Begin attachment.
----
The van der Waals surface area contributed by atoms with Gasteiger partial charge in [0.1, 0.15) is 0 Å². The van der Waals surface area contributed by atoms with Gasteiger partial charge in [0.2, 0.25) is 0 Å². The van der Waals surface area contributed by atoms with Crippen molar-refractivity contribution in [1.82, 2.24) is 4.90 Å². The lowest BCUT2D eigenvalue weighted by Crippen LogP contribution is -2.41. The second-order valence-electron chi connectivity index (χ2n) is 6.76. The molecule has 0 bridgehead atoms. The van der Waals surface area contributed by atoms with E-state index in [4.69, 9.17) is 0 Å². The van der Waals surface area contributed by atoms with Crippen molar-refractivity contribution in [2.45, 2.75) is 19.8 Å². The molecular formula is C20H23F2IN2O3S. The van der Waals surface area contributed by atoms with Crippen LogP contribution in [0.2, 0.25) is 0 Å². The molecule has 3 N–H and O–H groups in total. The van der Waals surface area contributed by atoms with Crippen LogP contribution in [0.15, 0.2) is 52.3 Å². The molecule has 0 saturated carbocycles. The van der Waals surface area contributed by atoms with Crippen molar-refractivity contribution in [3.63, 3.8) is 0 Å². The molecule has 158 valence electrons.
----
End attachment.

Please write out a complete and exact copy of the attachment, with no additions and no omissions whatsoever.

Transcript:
The van der Waals surface area contributed by atoms with Gasteiger partial charge in [0.1, 0.15) is 0 Å². The van der Waals surface area contributed by atoms with Gasteiger partial charge in [0.2, 0.25) is 0 Å². The van der Waals surface area contributed by atoms with Crippen molar-refractivity contribution in [1.82, 2.24) is 4.90 Å². The lowest BCUT2D eigenvalue weighted by Crippen LogP contribution is -2.41. The second-order valence-electron chi connectivity index (χ2n) is 6.76. The molecule has 0 bridgehead atoms. The van der Waals surface area contributed by atoms with E-state index in [4.69, 9.17) is 0 Å². The van der Waals surface area contributed by atoms with Crippen molar-refractivity contribution in [2.45, 2.75) is 19.8 Å². The molecular formula is C20H23F2IN2O3S. The van der Waals surface area contributed by atoms with Crippen LogP contribution in [0.2, 0.25) is 0 Å². The molecule has 3 N–H and O–H groups in total. The van der Waals surface area contributed by atoms with Crippen LogP contribution in [0.15, 0.2) is 52.3 Å². The molecule has 0 saturated carbocycles. The van der Waals surface area contributed by atoms with Crippen molar-refractivity contribution in [3.63, 3.8) is 0 Å². The molecule has 158 valence electrons.